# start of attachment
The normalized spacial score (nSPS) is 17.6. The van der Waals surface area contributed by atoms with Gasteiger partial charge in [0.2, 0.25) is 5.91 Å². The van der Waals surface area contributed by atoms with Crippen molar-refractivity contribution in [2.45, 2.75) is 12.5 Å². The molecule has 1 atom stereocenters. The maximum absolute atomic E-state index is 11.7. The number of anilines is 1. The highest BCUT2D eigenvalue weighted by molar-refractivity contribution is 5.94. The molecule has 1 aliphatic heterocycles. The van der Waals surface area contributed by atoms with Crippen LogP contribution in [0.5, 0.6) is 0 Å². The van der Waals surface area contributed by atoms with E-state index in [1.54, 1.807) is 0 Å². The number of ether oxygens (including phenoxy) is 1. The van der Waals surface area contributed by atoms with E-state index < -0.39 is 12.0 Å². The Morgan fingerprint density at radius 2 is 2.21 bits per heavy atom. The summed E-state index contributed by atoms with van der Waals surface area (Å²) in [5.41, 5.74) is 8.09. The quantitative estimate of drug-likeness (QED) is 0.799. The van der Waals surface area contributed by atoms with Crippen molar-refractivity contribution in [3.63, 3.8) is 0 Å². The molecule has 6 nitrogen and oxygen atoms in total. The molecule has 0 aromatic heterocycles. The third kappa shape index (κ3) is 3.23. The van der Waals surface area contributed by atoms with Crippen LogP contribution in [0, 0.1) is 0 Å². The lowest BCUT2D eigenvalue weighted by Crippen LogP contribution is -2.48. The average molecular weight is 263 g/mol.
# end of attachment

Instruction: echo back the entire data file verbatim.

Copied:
The normalized spacial score (nSPS) is 17.6. The van der Waals surface area contributed by atoms with Gasteiger partial charge in [0.2, 0.25) is 5.91 Å². The van der Waals surface area contributed by atoms with Crippen molar-refractivity contribution in [2.45, 2.75) is 12.5 Å². The molecule has 1 atom stereocenters. The maximum absolute atomic E-state index is 11.7. The number of anilines is 1. The highest BCUT2D eigenvalue weighted by molar-refractivity contribution is 5.94. The molecule has 1 aliphatic heterocycles. The van der Waals surface area contributed by atoms with Crippen LogP contribution in [0.5, 0.6) is 0 Å². The van der Waals surface area contributed by atoms with E-state index in [1.54, 1.807) is 0 Å². The number of ether oxygens (including phenoxy) is 1. The van der Waals surface area contributed by atoms with E-state index < -0.39 is 12.0 Å². The Morgan fingerprint density at radius 2 is 2.21 bits per heavy atom. The summed E-state index contributed by atoms with van der Waals surface area (Å²) in [5.41, 5.74) is 8.09. The quantitative estimate of drug-likeness (QED) is 0.799. The van der Waals surface area contributed by atoms with Crippen molar-refractivity contribution in [3.63, 3.8) is 0 Å². The molecule has 6 nitrogen and oxygen atoms in total. The molecule has 0 aromatic heterocycles. The third kappa shape index (κ3) is 3.23. The van der Waals surface area contributed by atoms with Crippen LogP contribution in [0, 0.1) is 0 Å². The lowest BCUT2D eigenvalue weighted by Crippen LogP contribution is -2.48. The average molecular weight is 263 g/mol.